Centre leaves it to Supreme Court to decide on Section 377

LGBT+ rights campaigners at a Pride parade in Chennai

LGBT+ rights campaigners at a Pride parade in Chennai

During the course of day-long arguments in a packed courtroom, the apex court also observed that colonial laws like section 377 of the Indian Penal Code (IPC), which criminalises consensual gay sex, will have to pass the rigours of the Constitution.

"We want them to have a normal economic life".

The court said it will examine if the fundamental right to life includes sexual freedom. He said, "We were surprised when we had learnt that the CJI preponed the hearing of our petition and even reshuffled the judges for the hearing".

The only question, therefore, which is referred for the consideration of larger bench is the question of constitutional validity of criminalizing "consensual acts of adults in private" falling under Section 377 of the Indian Penal Code and no other questions fall for consideration of this Hon'ble Bench as evident from the order of reference. Was it the order of nature in 1860?

When the CJI said "we may begin this experiment from hear, the A-G K.K. Venugopal agreed and said the experiment must start soon from the CJI's court and depending upon its functioning for a month, it can be extended to other court halls in the apex court".

"Unnatural offences. -Whoever voluntarily has carnal intercourse against the order of nature with any man, woman or animal, shall be punished with 1 [imprisonment for life], or with imprisonment of either description for a term which may extend to ten years, and shall also be liable to fine". He pleaded the court for more time to file the Centre's reply if the arguments were beyond Section 377.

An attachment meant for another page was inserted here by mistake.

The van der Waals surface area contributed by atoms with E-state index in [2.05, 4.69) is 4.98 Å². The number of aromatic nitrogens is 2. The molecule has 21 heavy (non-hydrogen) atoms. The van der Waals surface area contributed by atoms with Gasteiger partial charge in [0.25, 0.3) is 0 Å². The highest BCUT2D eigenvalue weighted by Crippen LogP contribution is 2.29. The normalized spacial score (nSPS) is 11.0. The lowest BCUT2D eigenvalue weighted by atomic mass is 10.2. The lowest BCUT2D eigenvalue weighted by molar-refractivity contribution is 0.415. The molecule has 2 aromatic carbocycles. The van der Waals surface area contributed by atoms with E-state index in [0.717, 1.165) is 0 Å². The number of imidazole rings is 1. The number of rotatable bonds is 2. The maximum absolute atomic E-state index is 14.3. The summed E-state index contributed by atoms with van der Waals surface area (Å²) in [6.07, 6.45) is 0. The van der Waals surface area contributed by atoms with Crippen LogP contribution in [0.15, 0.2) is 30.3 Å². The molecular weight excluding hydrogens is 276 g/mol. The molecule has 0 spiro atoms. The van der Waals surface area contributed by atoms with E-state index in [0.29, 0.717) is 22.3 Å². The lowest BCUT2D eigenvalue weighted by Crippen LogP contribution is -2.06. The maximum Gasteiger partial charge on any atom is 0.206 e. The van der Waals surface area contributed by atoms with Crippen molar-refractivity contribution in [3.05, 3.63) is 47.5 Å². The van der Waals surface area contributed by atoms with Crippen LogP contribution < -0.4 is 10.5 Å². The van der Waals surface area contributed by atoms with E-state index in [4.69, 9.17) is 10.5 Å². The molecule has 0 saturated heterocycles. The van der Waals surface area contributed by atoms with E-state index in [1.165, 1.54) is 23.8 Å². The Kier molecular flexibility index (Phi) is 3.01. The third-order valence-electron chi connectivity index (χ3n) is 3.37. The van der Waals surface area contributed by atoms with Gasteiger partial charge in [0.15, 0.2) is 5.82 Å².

He explained the impact of the supreme court overturning the 2009 ruling, saying: "We got calls from parents, concerned about what would happen to their children". They should get jobs on merit, but we can not allow them to celebrate. The Central government is represented by Additional Solicitor General Tushar Mehta.

The hearing comes nearly a year after the Supreme Court ruled that individual privacy is a fundamental right, a verdict constitutional experts say has a bearing on the homosexuality ban.

They have also argued that right to sexuality and the right to choice of a sexual partner are fundamental rights protected under Article 21 of the Constitution and have questioned whether section 377 is unconstitutional and violative of the Constitution and hence be struck down. A person below 18 would be presumed not to be able to consent to a sexual act.

The bench said the curative petitions filed by it has a limited scope and would have to be heard by some other bench.

Emboldened by the historic apex court judgment that declared privacy as a fundamental right in 2017, celebrities and prominent personalities filed a batch of pleas seeking to assert their right and choice of sexual orientation.

The hearing will resume on Wednesday.

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